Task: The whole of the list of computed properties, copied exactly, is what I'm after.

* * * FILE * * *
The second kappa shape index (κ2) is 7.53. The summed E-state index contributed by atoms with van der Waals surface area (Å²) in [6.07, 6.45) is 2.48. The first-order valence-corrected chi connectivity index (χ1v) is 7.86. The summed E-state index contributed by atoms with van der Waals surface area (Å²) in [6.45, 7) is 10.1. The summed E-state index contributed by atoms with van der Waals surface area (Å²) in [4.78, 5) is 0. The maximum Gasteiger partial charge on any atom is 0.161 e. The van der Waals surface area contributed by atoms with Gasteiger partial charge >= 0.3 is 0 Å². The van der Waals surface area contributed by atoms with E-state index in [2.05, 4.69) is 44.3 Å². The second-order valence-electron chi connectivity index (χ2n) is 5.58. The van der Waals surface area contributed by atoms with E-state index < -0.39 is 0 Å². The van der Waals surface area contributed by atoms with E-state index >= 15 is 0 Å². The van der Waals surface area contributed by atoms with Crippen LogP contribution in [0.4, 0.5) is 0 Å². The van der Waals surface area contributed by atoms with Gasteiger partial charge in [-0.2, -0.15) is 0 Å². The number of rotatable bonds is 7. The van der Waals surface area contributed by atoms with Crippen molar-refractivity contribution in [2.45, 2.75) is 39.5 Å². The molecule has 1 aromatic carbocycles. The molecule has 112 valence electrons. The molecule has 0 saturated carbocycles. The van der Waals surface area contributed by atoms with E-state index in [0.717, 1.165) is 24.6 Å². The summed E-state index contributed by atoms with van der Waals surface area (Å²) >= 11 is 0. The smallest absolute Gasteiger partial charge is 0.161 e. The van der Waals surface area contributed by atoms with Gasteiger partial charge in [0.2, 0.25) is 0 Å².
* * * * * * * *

The second kappa shape index (κ2) is 7.53. The summed E-state index contributed by atoms with van der Waals surface area (Å²) in [6.07, 6.45) is 2.48. The first-order valence-corrected chi connectivity index (χ1v) is 7.86. The summed E-state index contributed by atoms with van der Waals surface area (Å²) in [6.45, 7) is 10.1. The summed E-state index contributed by atoms with van der Waals surface area (Å²) in [4.78, 5) is 0. The maximum Gasteiger partial charge on any atom is 0.161 e. The van der Waals surface area contributed by atoms with Gasteiger partial charge >= 0.3 is 0 Å². The van der Waals surface area contributed by atoms with E-state index in [2.05, 4.69) is 44.3 Å². The second-order valence-electron chi connectivity index (χ2n) is 5.58. The van der Waals surface area contributed by atoms with E-state index < -0.39 is 0 Å². The van der Waals surface area contributed by atoms with E-state index >= 15 is 0 Å². The van der Waals surface area contributed by atoms with Crippen LogP contribution in [0.4, 0.5) is 0 Å². The van der Waals surface area contributed by atoms with Gasteiger partial charge in [-0.2, -0.15) is 0 Å². The number of rotatable bonds is 7. The van der Waals surface area contributed by atoms with Crippen molar-refractivity contribution in [2.45, 2.75) is 39.5 Å². The molecule has 1 aromatic carbocycles. The molecule has 112 valence electrons. The molecule has 0 saturated carbocycles. The van der Waals surface area contributed by atoms with E-state index in [0.717, 1.165) is 24.6 Å². The summed E-state index contributed by atoms with van der Waals surface area (Å²) >= 11 is 0. The smallest absolute Gasteiger partial charge is 0.161 e. The van der Waals surface area contributed by atoms with Gasteiger partial charge in [0.2, 0.25) is 0 Å².